The Witcher 2: A very different kind of RPG

As the acclaimed PC fantasy comes to 360 - we think it's time you got to know Geralt of Rivia

After the all-conquering success of Skyrim and surprise hit Kingdoms of Amalur, RPG's currency has probably never stood higher.

Now one of the PC's most successful cult titles, the Witcher 2, is set to debut on Xbox 360 this April, with Polish developers CD Projeckt also delivering a new enhanced version completely free of charge for existing PC fans (how's that for service?).

We recently joined them to take an extended hands-on session with near final code for the Xbox version of the game. Here's what we think...

For those new to the series, The Witcher is definitely not your run-of-the-mill fantasy fare. Based on Polish writer Andrzej Sapkowski's novels, you play Geralt of Rivia, a mutated human trained to hunt supernatural creatures and beasties for cold hard cash.


Temeria, where The Witcher is set, is a dark, fantasy world; here elves are not high minded semi-supernatural beings but desperate refugees. Dwarves are filthy and sweary, wizards devious and manipulative and humans are often portrayed as a disease spreading across the land.

Acclaimed for its mature themes, adult content and dry humour, The Witcher 2's world feels like Game of Thrones meets Wars of the Roses, with a healthy dose of blood, sex, drugs and magic thrown in. Exactly the kind of place we suspect discerning CVG readers will feel right at home.

So what's new for the Xbox 360 version? Well for starters there's a much greater emphasis on storytelling, and one area which has been really stepped up is the in game cinematics and cut scenes. You've probably already seen BAFTA winner and Academy Award nominee Tomasz Baginski's enormously impressive CGI intro movie.

Although it's unrealistic to expect that level of polish to be sustained throughout the game, reams of new cut-scenes and cinematics mean there's much more dialogue and explanation, more interaction between characters, a greater sense of the deep political machinations going on in the world, plus lashings of sauce which help bring the complex and intriguing storyline to life.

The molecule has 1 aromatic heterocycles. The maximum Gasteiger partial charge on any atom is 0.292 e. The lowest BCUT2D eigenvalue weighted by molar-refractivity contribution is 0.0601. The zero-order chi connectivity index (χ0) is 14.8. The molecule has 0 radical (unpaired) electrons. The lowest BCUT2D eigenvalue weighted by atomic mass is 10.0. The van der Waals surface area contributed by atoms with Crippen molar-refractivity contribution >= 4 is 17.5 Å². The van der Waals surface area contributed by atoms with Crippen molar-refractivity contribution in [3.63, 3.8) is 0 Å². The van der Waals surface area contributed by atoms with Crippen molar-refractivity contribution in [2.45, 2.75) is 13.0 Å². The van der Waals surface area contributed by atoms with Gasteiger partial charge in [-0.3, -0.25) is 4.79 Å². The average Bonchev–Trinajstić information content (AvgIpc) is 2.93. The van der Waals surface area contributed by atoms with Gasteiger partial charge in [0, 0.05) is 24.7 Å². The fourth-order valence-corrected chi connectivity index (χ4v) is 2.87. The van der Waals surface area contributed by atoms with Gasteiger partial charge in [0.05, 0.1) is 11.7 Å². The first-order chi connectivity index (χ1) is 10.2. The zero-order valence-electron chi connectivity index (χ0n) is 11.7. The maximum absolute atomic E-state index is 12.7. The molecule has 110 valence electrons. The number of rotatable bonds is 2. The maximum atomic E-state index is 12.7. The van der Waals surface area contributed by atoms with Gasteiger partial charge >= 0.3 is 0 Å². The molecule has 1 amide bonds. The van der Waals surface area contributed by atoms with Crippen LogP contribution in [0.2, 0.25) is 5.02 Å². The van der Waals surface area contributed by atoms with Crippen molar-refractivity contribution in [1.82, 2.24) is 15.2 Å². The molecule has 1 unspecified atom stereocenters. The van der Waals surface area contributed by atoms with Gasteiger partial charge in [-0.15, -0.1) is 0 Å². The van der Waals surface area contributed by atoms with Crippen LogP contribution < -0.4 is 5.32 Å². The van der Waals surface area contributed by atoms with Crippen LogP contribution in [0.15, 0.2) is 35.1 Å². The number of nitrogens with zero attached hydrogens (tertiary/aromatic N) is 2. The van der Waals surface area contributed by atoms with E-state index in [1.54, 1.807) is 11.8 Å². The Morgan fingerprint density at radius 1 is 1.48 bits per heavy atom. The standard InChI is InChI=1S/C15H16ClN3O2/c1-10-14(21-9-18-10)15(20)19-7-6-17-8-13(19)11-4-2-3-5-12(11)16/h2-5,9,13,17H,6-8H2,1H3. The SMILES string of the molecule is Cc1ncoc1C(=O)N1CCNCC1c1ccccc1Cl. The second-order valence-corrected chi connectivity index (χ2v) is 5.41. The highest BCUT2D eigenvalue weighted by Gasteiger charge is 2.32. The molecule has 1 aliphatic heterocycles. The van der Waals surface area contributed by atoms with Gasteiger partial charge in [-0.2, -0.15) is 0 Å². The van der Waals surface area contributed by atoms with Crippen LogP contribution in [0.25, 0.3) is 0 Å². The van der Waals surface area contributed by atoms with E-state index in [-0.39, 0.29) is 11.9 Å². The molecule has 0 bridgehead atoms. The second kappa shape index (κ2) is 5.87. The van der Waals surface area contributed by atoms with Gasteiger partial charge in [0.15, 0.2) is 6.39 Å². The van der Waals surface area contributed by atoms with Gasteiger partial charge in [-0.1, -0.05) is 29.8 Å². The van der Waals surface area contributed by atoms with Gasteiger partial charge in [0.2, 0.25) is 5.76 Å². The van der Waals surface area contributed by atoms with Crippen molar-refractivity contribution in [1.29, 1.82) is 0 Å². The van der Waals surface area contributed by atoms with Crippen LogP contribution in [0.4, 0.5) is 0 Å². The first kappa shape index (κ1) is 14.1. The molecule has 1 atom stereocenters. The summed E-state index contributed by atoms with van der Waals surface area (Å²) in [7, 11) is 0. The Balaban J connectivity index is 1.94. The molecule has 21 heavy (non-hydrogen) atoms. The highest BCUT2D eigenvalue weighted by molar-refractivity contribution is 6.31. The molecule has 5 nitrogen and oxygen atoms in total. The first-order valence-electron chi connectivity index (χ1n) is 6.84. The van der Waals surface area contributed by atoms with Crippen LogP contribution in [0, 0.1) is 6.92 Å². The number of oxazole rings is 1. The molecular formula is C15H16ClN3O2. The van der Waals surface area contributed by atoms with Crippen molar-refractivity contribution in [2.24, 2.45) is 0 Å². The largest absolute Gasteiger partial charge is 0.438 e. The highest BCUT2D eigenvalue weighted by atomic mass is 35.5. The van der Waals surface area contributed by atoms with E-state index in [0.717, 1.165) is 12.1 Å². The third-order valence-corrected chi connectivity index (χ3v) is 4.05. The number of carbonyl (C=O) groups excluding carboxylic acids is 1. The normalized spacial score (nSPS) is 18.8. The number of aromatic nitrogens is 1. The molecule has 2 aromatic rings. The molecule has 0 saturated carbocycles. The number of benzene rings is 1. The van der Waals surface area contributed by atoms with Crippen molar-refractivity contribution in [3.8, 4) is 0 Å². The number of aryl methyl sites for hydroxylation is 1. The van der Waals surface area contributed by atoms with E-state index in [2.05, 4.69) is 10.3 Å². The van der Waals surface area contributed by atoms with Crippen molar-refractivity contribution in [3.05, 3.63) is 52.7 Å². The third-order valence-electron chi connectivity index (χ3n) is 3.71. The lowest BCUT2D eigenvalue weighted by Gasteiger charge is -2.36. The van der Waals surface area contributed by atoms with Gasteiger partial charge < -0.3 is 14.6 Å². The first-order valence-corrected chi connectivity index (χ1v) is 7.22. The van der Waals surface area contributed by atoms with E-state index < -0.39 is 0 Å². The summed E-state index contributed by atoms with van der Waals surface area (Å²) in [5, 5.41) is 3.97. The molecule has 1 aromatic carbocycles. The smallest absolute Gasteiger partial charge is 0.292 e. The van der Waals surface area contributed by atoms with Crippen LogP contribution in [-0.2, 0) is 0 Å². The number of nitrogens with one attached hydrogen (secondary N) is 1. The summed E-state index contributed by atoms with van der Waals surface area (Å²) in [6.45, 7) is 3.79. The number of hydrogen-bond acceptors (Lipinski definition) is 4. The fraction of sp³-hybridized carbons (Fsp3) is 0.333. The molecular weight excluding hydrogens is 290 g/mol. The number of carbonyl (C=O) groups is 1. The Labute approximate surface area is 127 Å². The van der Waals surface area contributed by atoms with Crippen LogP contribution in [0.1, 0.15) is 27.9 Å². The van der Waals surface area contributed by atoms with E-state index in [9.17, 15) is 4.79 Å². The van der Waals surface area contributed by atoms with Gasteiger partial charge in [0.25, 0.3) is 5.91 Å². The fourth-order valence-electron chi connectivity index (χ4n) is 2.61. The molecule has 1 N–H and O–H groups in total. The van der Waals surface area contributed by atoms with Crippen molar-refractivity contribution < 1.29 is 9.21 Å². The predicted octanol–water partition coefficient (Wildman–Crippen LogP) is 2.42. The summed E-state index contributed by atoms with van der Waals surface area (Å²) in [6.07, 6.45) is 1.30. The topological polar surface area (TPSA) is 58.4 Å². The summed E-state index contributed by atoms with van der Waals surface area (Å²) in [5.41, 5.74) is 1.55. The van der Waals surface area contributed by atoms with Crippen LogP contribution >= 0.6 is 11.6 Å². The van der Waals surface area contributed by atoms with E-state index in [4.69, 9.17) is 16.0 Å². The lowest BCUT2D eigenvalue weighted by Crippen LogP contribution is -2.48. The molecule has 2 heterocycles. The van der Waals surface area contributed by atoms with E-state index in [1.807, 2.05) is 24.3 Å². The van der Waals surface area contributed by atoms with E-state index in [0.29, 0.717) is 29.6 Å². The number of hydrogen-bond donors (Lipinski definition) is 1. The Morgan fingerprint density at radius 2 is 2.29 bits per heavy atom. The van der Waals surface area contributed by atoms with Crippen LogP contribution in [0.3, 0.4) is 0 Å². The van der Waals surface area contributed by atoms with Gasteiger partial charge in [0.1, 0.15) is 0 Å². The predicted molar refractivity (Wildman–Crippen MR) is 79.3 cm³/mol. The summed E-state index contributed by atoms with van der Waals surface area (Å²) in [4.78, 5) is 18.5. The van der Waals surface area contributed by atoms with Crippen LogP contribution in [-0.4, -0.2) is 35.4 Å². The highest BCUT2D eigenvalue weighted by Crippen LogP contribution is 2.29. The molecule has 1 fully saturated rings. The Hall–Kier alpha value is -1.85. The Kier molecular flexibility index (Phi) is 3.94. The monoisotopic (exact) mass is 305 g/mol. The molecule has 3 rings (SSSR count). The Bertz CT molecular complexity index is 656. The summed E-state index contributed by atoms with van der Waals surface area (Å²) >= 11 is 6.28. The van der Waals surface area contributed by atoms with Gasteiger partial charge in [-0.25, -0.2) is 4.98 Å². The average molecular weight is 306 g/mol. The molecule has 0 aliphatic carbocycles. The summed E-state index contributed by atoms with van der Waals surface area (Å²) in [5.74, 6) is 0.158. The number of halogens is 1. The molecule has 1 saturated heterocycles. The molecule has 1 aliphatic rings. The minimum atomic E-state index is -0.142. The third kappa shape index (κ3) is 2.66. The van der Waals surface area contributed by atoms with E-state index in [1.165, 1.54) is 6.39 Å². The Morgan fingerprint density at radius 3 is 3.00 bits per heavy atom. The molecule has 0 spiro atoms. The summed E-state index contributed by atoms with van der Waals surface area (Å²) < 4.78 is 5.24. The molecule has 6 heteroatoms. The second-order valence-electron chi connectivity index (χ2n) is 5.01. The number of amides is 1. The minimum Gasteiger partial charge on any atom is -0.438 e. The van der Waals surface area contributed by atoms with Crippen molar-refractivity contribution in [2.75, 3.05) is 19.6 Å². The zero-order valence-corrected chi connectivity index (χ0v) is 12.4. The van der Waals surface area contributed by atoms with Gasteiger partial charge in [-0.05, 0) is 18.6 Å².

Perhaps most interesting of all is that this is an RPG where there are true consequences to every decision you make, it's good to see a developer brave enough to really embrace non-linear narrative.

CD Proejeckt really feel that your choices should have a deep and lasting impact on your game and are quite prepared to offer you very different paths based on your decisions. Although this can result in missing out on areas of content if you choose a particular path, it also means that your choices are far more loaded with meaning and actually matter. Doesn't hurt the replay value either you would suspect.


That's not to say that this enhanced version also doesn't have new things to offer. With up to four hours of new missions, quests, characters and locations, there's plenty more of The Witcher 2 to explore. Veterans will find an underground system of chambers beneath Loc Muinne, the elvish town in the foothills of the Blue Mountains. There's also the bonus of Loc Muinne's temperate forest, which has an extensive labyrinth of caves to explore.

New characters for the saga include the grizzled Baron Kimbolt, a member of the Temerian court who hates the Nilfgaardians, plus Dame Brigida Papebrock, a devious femme fatale. Also thrown into the mix is a secret third character which CD Projekt are keeping under wraps for now.

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